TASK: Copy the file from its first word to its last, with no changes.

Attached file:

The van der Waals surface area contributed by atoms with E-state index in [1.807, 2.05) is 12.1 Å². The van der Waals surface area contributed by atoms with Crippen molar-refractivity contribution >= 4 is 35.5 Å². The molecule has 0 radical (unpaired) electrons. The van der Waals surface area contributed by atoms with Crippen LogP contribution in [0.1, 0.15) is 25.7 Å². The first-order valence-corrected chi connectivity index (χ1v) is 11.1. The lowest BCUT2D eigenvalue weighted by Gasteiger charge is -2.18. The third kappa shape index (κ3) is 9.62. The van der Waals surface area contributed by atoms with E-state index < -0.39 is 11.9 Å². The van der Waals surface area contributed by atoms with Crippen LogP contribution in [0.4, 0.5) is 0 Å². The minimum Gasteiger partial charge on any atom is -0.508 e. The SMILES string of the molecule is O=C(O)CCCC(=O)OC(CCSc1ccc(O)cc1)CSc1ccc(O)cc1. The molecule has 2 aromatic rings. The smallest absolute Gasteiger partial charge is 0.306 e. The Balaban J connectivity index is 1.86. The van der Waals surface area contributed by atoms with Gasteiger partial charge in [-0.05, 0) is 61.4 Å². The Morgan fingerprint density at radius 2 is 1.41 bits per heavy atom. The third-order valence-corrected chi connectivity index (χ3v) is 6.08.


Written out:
The van der Waals surface area contributed by atoms with E-state index in [1.807, 2.05) is 12.1 Å². The van der Waals surface area contributed by atoms with Crippen molar-refractivity contribution >= 4 is 35.5 Å². The molecule has 0 radical (unpaired) electrons. The van der Waals surface area contributed by atoms with Crippen LogP contribution in [0.1, 0.15) is 25.7 Å². The first-order valence-corrected chi connectivity index (χ1v) is 11.1. The lowest BCUT2D eigenvalue weighted by Gasteiger charge is -2.18. The third kappa shape index (κ3) is 9.62. The van der Waals surface area contributed by atoms with E-state index < -0.39 is 11.9 Å². The van der Waals surface area contributed by atoms with Crippen LogP contribution in [0.4, 0.5) is 0 Å². The minimum Gasteiger partial charge on any atom is -0.508 e. The SMILES string of the molecule is O=C(O)CCCC(=O)OC(CCSc1ccc(O)cc1)CSc1ccc(O)cc1. The molecule has 2 aromatic rings. The smallest absolute Gasteiger partial charge is 0.306 e. The Balaban J connectivity index is 1.86. The van der Waals surface area contributed by atoms with Gasteiger partial charge in [-0.05, 0) is 61.4 Å². The Morgan fingerprint density at radius 2 is 1.41 bits per heavy atom. The third-order valence-corrected chi connectivity index (χ3v) is 6.08.